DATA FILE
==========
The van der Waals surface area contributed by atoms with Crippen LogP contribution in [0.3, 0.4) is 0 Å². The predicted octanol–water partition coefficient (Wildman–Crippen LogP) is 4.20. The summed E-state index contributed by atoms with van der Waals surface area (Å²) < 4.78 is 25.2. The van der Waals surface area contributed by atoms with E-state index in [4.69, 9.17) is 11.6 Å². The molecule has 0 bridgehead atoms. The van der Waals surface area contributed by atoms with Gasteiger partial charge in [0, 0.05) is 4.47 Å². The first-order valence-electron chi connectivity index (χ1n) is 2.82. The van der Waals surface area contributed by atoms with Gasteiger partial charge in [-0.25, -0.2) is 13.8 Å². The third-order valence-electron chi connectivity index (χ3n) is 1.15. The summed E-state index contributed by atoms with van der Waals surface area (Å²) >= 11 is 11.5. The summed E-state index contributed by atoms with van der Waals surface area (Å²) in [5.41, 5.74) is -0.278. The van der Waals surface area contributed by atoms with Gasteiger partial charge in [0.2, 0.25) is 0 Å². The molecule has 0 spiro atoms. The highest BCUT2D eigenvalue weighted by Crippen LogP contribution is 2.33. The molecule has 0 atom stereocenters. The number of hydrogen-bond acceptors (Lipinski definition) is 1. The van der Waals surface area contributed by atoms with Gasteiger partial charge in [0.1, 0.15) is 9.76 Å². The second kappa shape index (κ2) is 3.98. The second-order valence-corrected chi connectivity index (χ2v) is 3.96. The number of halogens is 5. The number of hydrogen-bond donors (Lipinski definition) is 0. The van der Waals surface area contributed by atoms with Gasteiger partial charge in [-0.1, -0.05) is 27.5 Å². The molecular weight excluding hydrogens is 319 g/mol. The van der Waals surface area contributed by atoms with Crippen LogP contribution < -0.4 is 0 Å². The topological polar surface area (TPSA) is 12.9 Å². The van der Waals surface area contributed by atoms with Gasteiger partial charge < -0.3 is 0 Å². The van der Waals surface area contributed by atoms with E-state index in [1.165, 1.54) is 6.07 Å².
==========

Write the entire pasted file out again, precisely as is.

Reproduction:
The van der Waals surface area contributed by atoms with Crippen LogP contribution in [0.3, 0.4) is 0 Å². The predicted octanol–water partition coefficient (Wildman–Crippen LogP) is 4.20. The summed E-state index contributed by atoms with van der Waals surface area (Å²) < 4.78 is 25.2. The van der Waals surface area contributed by atoms with E-state index in [4.69, 9.17) is 11.6 Å². The molecule has 0 bridgehead atoms. The van der Waals surface area contributed by atoms with Gasteiger partial charge in [0, 0.05) is 4.47 Å². The first-order valence-electron chi connectivity index (χ1n) is 2.82. The van der Waals surface area contributed by atoms with Gasteiger partial charge in [-0.25, -0.2) is 13.8 Å². The third-order valence-electron chi connectivity index (χ3n) is 1.15. The summed E-state index contributed by atoms with van der Waals surface area (Å²) >= 11 is 11.5. The summed E-state index contributed by atoms with van der Waals surface area (Å²) in [5.41, 5.74) is -0.278. The van der Waals surface area contributed by atoms with Gasteiger partial charge in [0.2, 0.25) is 0 Å². The molecule has 0 spiro atoms. The highest BCUT2D eigenvalue weighted by Crippen LogP contribution is 2.33. The molecule has 0 atom stereocenters. The number of hydrogen-bond acceptors (Lipinski definition) is 1. The van der Waals surface area contributed by atoms with Gasteiger partial charge in [0.1, 0.15) is 9.76 Å². The second kappa shape index (κ2) is 3.98. The second-order valence-corrected chi connectivity index (χ2v) is 3.96. The number of halogens is 5. The number of hydrogen-bond donors (Lipinski definition) is 0. The van der Waals surface area contributed by atoms with Gasteiger partial charge in [-0.1, -0.05) is 27.5 Å². The molecular weight excluding hydrogens is 319 g/mol. The van der Waals surface area contributed by atoms with Crippen LogP contribution < -0.4 is 0 Å². The topological polar surface area (TPSA) is 12.9 Å². The van der Waals surface area contributed by atoms with Gasteiger partial charge < -0.3 is 0 Å². The van der Waals surface area contributed by atoms with E-state index in [1.165, 1.54) is 6.07 Å².